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Title: Exile, social change and medicine among Tibetans in Dharamsala (Himachal Pradesh), India
Author: Prost, Audrey Gabrielle.
Awarding Body: University College London (University of London)
Current Institution: University College London (University of London)
Date of Award: 2004
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This thesis is a study of the predicaments of exile among Tibetan refugees in Dharamsala. It examines the ways in which structural and cultural factors linked to exile underpin local understandings of health and the provision of healthcare. The study demonstrates that exile uncertainty is reflected in illness explanatory models put forward by Tibetan refugees, and in the organisation of healthcare provision in Dharamsala. The first part of the thesis. (Chapters 2-3) is an account of changes in social organisation and economic strategies as a consequence of exile. Chapter 2 looks at transforming social networks in relation to exile identity politics and economic strategies. I discuss societal tensions within the Tibetan refugee community, principally in relation to the group of `newcomer' (tsar `hyor ba) refugees, and the local Indian community. Chapter 3 focuses on two examples of economic strategies linked to dependency and the predicaments of exile: firstly rags ram, or the sponsorship offered to Tibetans by foreigners, and secondly, `grogsp a, or mutual help and reliance on intra-communal networks of solidarity. The second part of the study (Chapters 4-6) examines how the physical and psychosocial hardships of exile, in addition to social uncertainty, have influenced individuals' understanding of health and disease, and, consequently, the activities and status of the two most prominent exile medical institutions, the Delek Hospital and the Tibetan Astro-Medical Institute (Men-Tsee-Khang). Chapter 5 discusses the rise and institutionalisation of Dharamsala's Men-Tsee-Khang and the systematisation of traditional medical teaching as linked to the predicaments of exile. Chapter 6 provides individual case studies of Tibetan exiles' experiences of illness. Chapter 7 is given over to a discussion of the political significance of discourses relating to physical suffering in the context of exile.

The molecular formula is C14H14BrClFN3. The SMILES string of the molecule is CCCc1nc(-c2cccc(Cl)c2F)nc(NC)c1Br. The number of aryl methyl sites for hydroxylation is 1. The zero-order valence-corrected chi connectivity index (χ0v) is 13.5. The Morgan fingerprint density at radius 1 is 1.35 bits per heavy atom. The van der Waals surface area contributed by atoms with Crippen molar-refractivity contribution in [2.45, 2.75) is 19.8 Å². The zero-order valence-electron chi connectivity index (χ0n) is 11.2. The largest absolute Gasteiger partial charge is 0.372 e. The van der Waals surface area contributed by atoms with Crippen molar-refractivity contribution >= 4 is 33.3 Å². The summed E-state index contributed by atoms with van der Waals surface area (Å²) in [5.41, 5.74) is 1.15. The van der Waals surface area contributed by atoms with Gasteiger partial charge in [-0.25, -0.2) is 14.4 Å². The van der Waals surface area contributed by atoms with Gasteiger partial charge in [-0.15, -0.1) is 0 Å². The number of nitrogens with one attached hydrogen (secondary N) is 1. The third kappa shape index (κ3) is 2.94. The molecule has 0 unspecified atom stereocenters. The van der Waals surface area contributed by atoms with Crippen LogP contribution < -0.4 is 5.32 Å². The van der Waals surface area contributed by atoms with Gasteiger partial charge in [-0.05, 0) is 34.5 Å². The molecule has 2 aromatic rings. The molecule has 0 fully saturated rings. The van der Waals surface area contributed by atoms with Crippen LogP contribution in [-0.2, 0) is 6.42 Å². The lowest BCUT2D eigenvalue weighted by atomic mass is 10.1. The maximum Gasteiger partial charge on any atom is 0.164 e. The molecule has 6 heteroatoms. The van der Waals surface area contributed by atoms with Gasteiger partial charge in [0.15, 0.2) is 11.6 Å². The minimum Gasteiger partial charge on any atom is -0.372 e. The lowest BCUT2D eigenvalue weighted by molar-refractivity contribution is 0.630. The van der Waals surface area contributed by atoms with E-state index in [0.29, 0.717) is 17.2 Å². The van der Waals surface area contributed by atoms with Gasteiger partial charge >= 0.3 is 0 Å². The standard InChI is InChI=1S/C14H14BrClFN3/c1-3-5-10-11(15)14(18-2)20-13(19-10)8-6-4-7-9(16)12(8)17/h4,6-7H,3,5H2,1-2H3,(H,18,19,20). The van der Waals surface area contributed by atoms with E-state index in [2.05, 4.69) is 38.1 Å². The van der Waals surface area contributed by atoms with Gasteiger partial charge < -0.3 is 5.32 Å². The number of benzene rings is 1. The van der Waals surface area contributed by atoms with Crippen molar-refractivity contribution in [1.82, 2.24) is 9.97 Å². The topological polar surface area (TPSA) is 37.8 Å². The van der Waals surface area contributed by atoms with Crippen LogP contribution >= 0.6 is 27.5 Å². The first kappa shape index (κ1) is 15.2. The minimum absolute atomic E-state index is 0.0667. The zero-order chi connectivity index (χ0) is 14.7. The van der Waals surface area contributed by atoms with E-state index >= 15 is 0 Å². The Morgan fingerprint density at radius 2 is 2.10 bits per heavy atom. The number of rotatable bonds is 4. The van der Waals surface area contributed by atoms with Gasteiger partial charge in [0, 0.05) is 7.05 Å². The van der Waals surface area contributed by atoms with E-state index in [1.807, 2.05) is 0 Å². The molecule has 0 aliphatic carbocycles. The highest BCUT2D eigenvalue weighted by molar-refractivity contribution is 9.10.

Supervisor: Not available Sponsor: Not available
Qualification Name: Thesis (Ph.D.) Qualification Level: Doctoral
EThOS ID:  DOI: Not available